a review of LIT
a videogame developed by WayForward Technologies
and published by Nintendo and WayForward Technologies
for the nintendo wii
text by Hamish Todd
Jon Blow and Marc Ten Bosch recently gave a lecture called “Designing the Universe”. That lecture is one of the most important discussions of abstract thought there’s ever been, so you should forgive the glib-sounding title. Having said that, a more descriptive title might have been “How to make a video game as fun as Portal”.
Orthogonality is an ideal introduced into video games in a minor point in that lecture. It is very important. I bring this up because LIT is a good game, and it could have been a great game – its only problem is a crippling deficit of orthogonality.
The premise of LIT is excellent: move from the beginning to the end of a dark room. You can light up parts of the room. You can only move through those parts of the room which you have lit up.
It’s exactly the game you played in your childhood with sofa cushions and armchairs until you broke the coffee table and your mum told you to “never play the lava game again!”. There’s something primordially relateable about the light/dark distinction. The engine is clean and consistent. It’s a workable and unique game concept with the potential to show you interesting things.
You have various tools that allow you to light the room up – that was the bad decision, the decision that made the mechanics of LIT non-orthogonal. For example, you use cherry bombs and slingshot pellets to smash light-emanating windows. There’s only a tiny difference between the effects of a cherry bomb and a slingshot pellet. The difference is slightly interesting, but having both elements muddles the rules of the game. Neither the slingshot pellet nor the cherry bomb can have their capabilities fully explored.
If a good level designer has to introduce a mechanic to you, they do it slowly. They isolate concepts, then gently but firmly draw your attention to them, ideally expressing their exact usefulness and limits.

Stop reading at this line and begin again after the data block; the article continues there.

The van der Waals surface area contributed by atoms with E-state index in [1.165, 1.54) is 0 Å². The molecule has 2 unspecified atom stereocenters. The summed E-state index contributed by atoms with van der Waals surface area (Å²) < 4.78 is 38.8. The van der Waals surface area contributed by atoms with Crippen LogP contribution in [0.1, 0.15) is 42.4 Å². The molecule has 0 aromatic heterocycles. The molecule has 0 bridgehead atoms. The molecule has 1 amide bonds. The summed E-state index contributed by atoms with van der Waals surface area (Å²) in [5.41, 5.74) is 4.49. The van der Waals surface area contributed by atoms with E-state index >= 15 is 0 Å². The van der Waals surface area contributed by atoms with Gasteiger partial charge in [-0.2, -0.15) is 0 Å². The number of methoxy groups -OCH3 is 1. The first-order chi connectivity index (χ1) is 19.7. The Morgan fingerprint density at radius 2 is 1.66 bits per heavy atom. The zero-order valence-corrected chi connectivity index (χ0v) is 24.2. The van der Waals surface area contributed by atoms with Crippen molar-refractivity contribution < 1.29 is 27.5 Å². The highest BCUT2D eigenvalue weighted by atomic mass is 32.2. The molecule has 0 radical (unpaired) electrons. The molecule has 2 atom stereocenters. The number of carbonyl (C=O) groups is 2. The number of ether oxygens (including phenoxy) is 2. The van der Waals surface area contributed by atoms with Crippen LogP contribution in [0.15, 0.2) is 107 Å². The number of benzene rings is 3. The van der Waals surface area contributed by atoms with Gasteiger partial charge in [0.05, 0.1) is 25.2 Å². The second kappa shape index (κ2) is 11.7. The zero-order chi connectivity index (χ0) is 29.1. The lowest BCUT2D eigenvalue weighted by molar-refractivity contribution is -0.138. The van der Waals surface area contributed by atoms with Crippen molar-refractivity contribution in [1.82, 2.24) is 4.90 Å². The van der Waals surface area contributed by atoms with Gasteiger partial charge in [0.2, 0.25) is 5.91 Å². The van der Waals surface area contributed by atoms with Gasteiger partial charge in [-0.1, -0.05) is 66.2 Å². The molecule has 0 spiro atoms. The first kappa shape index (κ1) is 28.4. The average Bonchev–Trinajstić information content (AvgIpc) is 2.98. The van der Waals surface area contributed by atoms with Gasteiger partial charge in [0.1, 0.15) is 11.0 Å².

LIT’s level designers were very good, so they knew that the introduction of every tool had to have this treatment. Some tools require the use of other tools, which complicates matters. But LIT gets around that complication – there is a well-calculated simplicity to the layout of every level. It shows a powerful understanding of the human learning process.
There’s a lot of talk of the “gamification of education” at the moment. The plan is basically to create a streamlined and formalized version of the “gold stars” system used in the past by some teachers. The reasoning is: in, say, Runescape, children are made to do boring things in the name of “levelling up”. If educators can convince students that they will level up by learning something, then the kids will want to learn things that they previously saw as boring.
Gamification in that sense is obscene.
There was a very important study done in Pakistani cresches a while ago. Women were picking up their children late. This was a liability, so much so that the managers of the cresches introduced a fine for parents who picked up their children late. A lot of conventional economics would tell you that this would reduce the number of late arrivals. In actual fact the opposite happened: the mothers started to turn up later and later.
Why did this happen? The answer to that would have profound implications for the social sciences, and it will have profound implications for video games.